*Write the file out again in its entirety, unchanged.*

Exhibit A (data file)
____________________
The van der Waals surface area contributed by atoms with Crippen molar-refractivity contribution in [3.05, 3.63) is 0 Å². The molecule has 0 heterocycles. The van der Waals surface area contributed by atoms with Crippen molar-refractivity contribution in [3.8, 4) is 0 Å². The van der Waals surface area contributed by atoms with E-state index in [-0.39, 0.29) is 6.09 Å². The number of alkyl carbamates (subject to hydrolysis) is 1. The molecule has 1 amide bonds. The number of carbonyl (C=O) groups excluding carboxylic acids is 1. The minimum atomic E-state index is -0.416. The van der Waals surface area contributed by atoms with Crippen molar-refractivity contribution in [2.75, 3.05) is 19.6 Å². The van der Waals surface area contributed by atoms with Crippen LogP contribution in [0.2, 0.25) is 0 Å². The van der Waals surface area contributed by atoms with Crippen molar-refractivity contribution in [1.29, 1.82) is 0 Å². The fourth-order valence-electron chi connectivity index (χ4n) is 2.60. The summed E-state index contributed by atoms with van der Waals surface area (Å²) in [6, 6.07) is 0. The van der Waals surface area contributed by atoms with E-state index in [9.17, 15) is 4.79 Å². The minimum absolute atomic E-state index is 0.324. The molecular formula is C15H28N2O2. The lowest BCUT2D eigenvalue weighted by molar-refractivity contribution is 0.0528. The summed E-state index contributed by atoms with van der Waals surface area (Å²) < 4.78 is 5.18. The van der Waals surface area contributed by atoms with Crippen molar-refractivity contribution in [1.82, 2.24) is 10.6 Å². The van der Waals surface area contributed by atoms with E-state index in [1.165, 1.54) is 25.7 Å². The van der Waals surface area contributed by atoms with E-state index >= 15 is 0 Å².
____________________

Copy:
The van der Waals surface area contributed by atoms with Crippen molar-refractivity contribution in [3.05, 3.63) is 0 Å². The molecule has 0 heterocycles. The van der Waals surface area contributed by atoms with Crippen molar-refractivity contribution in [3.8, 4) is 0 Å². The van der Waals surface area contributed by atoms with E-state index in [-0.39, 0.29) is 6.09 Å². The number of alkyl carbamates (subject to hydrolysis) is 1. The molecule has 1 amide bonds. The number of carbonyl (C=O) groups excluding carboxylic acids is 1. The minimum atomic E-state index is -0.416. The van der Waals surface area contributed by atoms with Crippen molar-refractivity contribution in [2.75, 3.05) is 19.6 Å². The van der Waals surface area contributed by atoms with Crippen LogP contribution in [0.2, 0.25) is 0 Å². The van der Waals surface area contributed by atoms with Crippen molar-refractivity contribution in [1.29, 1.82) is 0 Å². The fourth-order valence-electron chi connectivity index (χ4n) is 2.60. The summed E-state index contributed by atoms with van der Waals surface area (Å²) in [6, 6.07) is 0. The van der Waals surface area contributed by atoms with E-state index in [9.17, 15) is 4.79 Å². The minimum absolute atomic E-state index is 0.324. The molecular formula is C15H28N2O2. The lowest BCUT2D eigenvalue weighted by molar-refractivity contribution is 0.0528. The summed E-state index contributed by atoms with van der Waals surface area (Å²) < 4.78 is 5.18. The van der Waals surface area contributed by atoms with Crippen molar-refractivity contribution in [1.82, 2.24) is 10.6 Å². The van der Waals surface area contributed by atoms with E-state index in [1.165, 1.54) is 25.7 Å². The van der Waals surface area contributed by atoms with E-state index >= 15 is 0 Å².